No, you cannot include a relative’s information unless they legally adopted you. Read “Appealing your FAFSA Dependency Status” to see if you can appeal your status. This would allow you to only include your information on the FAFSA. For more information, you should contact your financial aid office.

      Reply To This Comment
  9. Morgan says on October 26, 2011 at 10:01 am:

    I am 21 years old and had a baby 6 months ago. she was born with a rare heart defect and passed away when she was 2.5 months old. am i still considered an independent student even though i cannot claim a deceased child on my taxes? also, are there any grants or scholarships for parents who have lost a child?

    Reply To This Comment
  10. alyssa says on October 25, 2011 at 12:35 am:

    iam 18years old and living with my boyfriend and his family, my mom only pays my phone bill but his mom dont claim me on her taxes my mom does but iwant to claim myself for finacial aid can i or should i wait till my boyfriend finds a job and claimes me on his taxes

    Reply To This Comment
    • Student Loan Guru says on October 25, 2011 at 7:51 am:

      @Alyssa- Being a dependent on taxes does not affect your financial aid status. You can be someone’s dependent for tax purposes and file as independent for FAFSA if you meet one of the qualifications. From how it sounds, you may not be able to file the FAFSA as independent, but you should check with your financial aid office to make sure.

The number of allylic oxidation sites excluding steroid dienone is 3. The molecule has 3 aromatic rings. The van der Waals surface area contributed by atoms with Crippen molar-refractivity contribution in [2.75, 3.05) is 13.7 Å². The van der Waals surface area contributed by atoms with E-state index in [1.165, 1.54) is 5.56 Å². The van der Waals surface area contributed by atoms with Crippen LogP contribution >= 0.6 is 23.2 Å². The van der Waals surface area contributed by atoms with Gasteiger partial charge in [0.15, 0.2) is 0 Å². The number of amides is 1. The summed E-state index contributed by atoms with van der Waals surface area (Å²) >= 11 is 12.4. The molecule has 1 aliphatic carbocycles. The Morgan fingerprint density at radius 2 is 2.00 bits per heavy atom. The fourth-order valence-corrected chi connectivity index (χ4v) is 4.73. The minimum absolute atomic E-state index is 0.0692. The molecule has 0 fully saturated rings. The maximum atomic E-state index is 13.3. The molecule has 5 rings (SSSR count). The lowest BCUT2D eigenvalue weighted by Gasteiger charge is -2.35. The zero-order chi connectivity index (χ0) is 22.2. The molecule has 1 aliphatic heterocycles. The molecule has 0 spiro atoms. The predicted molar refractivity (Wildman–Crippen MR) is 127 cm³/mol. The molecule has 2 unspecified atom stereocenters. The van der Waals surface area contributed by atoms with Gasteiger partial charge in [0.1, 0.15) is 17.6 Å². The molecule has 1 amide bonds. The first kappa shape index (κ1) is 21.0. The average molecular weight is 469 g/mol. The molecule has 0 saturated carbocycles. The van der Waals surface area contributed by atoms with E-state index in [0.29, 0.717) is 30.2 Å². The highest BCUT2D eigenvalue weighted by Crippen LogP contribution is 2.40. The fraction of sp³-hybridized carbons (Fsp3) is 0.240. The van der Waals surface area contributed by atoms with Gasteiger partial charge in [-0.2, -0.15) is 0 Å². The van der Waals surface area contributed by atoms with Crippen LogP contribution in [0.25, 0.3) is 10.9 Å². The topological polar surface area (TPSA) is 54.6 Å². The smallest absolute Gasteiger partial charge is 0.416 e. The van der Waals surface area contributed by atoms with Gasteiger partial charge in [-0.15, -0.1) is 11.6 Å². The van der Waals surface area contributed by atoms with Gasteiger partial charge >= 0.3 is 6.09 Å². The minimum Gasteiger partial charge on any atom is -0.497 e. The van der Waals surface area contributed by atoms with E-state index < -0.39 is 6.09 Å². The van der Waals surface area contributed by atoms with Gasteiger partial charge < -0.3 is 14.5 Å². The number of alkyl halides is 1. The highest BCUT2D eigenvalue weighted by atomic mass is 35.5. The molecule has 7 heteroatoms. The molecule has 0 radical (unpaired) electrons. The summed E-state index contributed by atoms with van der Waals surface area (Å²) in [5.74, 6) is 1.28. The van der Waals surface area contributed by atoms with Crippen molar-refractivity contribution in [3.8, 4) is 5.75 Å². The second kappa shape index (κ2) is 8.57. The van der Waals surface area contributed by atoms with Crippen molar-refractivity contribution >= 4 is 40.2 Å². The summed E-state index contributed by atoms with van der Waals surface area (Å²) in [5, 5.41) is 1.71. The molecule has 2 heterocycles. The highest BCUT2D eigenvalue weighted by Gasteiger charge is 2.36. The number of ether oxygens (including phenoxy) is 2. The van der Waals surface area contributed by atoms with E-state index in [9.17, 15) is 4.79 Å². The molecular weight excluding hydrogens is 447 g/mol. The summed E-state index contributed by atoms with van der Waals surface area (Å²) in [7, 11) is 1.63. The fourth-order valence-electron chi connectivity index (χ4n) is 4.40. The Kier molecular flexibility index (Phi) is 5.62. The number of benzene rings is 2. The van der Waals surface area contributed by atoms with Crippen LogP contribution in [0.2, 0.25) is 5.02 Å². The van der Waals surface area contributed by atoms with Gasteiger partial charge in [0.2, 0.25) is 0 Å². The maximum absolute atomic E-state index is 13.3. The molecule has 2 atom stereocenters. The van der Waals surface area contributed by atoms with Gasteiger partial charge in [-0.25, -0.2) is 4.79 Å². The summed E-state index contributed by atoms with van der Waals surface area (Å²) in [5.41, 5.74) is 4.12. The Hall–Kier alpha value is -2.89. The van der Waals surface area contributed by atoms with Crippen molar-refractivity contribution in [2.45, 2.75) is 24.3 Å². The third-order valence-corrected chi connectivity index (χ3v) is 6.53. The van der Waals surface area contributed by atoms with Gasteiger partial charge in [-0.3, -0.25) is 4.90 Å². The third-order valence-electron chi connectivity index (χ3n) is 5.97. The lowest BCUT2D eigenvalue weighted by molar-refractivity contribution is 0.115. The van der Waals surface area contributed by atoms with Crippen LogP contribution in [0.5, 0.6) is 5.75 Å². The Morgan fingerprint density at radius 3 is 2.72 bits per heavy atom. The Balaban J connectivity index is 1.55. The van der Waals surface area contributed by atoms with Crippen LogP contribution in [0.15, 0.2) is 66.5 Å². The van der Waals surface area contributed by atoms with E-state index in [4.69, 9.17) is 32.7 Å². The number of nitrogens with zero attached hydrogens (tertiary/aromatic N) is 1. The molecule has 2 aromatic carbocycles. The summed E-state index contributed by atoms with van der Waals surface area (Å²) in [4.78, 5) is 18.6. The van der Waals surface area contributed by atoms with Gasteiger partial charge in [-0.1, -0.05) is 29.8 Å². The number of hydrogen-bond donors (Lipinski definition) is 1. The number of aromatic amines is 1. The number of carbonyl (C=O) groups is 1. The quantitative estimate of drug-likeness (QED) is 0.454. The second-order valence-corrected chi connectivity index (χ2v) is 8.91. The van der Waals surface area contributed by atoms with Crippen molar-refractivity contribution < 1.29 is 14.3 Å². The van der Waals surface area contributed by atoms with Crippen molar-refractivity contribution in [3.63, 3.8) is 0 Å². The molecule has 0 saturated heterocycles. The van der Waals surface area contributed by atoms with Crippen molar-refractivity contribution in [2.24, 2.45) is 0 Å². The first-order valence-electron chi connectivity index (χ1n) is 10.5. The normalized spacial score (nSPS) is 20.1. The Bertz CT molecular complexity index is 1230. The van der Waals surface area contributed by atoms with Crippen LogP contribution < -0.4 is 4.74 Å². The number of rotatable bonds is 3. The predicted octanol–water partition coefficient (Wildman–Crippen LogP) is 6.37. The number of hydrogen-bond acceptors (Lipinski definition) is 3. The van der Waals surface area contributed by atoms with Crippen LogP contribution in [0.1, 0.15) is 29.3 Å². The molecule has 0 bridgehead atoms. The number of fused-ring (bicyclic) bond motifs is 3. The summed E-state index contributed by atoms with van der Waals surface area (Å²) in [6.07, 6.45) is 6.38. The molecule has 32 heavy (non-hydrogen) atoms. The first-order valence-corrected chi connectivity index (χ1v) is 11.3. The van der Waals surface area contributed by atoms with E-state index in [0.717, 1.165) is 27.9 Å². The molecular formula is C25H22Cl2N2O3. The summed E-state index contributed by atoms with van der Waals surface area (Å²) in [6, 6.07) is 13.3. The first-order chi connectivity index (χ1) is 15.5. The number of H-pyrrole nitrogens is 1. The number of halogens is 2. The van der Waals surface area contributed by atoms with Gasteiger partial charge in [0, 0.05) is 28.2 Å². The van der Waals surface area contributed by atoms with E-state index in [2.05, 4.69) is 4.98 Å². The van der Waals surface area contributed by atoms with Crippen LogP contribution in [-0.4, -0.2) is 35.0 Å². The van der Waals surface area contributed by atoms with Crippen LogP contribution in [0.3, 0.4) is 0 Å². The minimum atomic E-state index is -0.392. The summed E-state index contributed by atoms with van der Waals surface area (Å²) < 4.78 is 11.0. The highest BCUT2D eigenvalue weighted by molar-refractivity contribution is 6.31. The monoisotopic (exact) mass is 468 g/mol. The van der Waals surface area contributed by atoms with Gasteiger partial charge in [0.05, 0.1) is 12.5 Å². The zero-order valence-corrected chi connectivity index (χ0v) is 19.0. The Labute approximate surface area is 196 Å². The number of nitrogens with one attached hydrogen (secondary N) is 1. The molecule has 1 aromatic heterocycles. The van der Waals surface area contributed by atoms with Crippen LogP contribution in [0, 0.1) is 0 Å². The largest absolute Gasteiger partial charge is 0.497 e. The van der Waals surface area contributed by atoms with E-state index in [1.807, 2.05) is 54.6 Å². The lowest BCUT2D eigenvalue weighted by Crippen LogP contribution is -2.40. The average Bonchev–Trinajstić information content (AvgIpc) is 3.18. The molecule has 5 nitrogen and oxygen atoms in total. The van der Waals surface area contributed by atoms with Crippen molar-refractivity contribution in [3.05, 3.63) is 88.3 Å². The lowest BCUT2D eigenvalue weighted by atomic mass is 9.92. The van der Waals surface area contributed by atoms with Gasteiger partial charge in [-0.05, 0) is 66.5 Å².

Reply To This Comment
  11. kj says on October 19, 2011 at 1:27 am:

    i am living on my own with my bf. Both me and him go half and half on all expenses and i have a baby. Will i be eligible for financial aid?. I get no help at all from my parents. I am 20 yrs old.

    Reply To This Comment
  12. Gloria says on October 5, 2011 at 4:18 pm:

    Hello,
    I am 19 years old and is considered as an international student. I am under my parents who do not have US citizenship while I have it (I have dual-citizenship). I got no help from my parents to pay my college tuition, because I got loans to pay for it. Therefore, I like to change my status as an independent (college) student. Is it possible to do?

    Reply To This Comment
  13. mharrie says on October 1, 2011 at 6:57 pm: